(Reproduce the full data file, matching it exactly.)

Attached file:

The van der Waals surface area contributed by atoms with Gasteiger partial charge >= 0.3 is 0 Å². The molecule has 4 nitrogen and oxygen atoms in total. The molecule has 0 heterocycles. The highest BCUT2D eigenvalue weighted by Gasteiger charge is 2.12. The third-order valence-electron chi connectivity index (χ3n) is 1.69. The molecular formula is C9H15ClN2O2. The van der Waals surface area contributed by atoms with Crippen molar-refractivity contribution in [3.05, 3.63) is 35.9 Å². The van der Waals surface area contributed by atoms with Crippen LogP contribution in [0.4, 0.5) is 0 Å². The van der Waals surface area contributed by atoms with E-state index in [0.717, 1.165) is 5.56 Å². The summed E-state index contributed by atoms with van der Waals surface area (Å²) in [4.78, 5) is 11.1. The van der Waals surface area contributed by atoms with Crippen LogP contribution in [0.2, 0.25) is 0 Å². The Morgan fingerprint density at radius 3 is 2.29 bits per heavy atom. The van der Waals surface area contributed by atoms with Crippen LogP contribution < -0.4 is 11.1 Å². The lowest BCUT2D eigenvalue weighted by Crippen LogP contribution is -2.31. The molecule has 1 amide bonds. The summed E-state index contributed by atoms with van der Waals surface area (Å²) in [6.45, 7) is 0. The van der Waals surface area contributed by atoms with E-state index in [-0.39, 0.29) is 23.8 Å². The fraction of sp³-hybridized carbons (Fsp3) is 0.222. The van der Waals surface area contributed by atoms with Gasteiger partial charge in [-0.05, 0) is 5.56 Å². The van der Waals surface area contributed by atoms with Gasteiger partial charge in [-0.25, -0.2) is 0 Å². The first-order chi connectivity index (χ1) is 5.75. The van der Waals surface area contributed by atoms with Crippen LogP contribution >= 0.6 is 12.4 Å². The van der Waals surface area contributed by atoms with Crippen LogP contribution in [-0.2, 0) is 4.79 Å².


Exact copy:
The van der Waals surface area contributed by atoms with Gasteiger partial charge >= 0.3 is 0 Å². The molecule has 4 nitrogen and oxygen atoms in total. The molecule has 0 heterocycles. The highest BCUT2D eigenvalue weighted by Gasteiger charge is 2.12. The third-order valence-electron chi connectivity index (χ3n) is 1.69. The molecular formula is C9H15ClN2O2. The van der Waals surface area contributed by atoms with Crippen molar-refractivity contribution in [3.05, 3.63) is 35.9 Å². The van der Waals surface area contributed by atoms with Crippen LogP contribution in [0.4, 0.5) is 0 Å². The van der Waals surface area contributed by atoms with E-state index in [0.717, 1.165) is 5.56 Å². The summed E-state index contributed by atoms with van der Waals surface area (Å²) in [4.78, 5) is 11.1. The van der Waals surface area contributed by atoms with Crippen LogP contribution in [0.2, 0.25) is 0 Å². The Morgan fingerprint density at radius 3 is 2.29 bits per heavy atom. The van der Waals surface area contributed by atoms with Crippen LogP contribution < -0.4 is 11.1 Å². The lowest BCUT2D eigenvalue weighted by Crippen LogP contribution is -2.31. The molecule has 1 amide bonds. The summed E-state index contributed by atoms with van der Waals surface area (Å²) in [6.45, 7) is 0. The van der Waals surface area contributed by atoms with E-state index in [-0.39, 0.29) is 23.8 Å². The fraction of sp³-hybridized carbons (Fsp3) is 0.222. The van der Waals surface area contributed by atoms with Gasteiger partial charge in [-0.05, 0) is 5.56 Å². The van der Waals surface area contributed by atoms with Gasteiger partial charge in [-0.25, -0.2) is 0 Å². The first-order chi connectivity index (χ1) is 5.75. The van der Waals surface area contributed by atoms with Crippen LogP contribution >= 0.6 is 12.4 Å². The van der Waals surface area contributed by atoms with Crippen LogP contribution in [-0.2, 0) is 4.79 Å².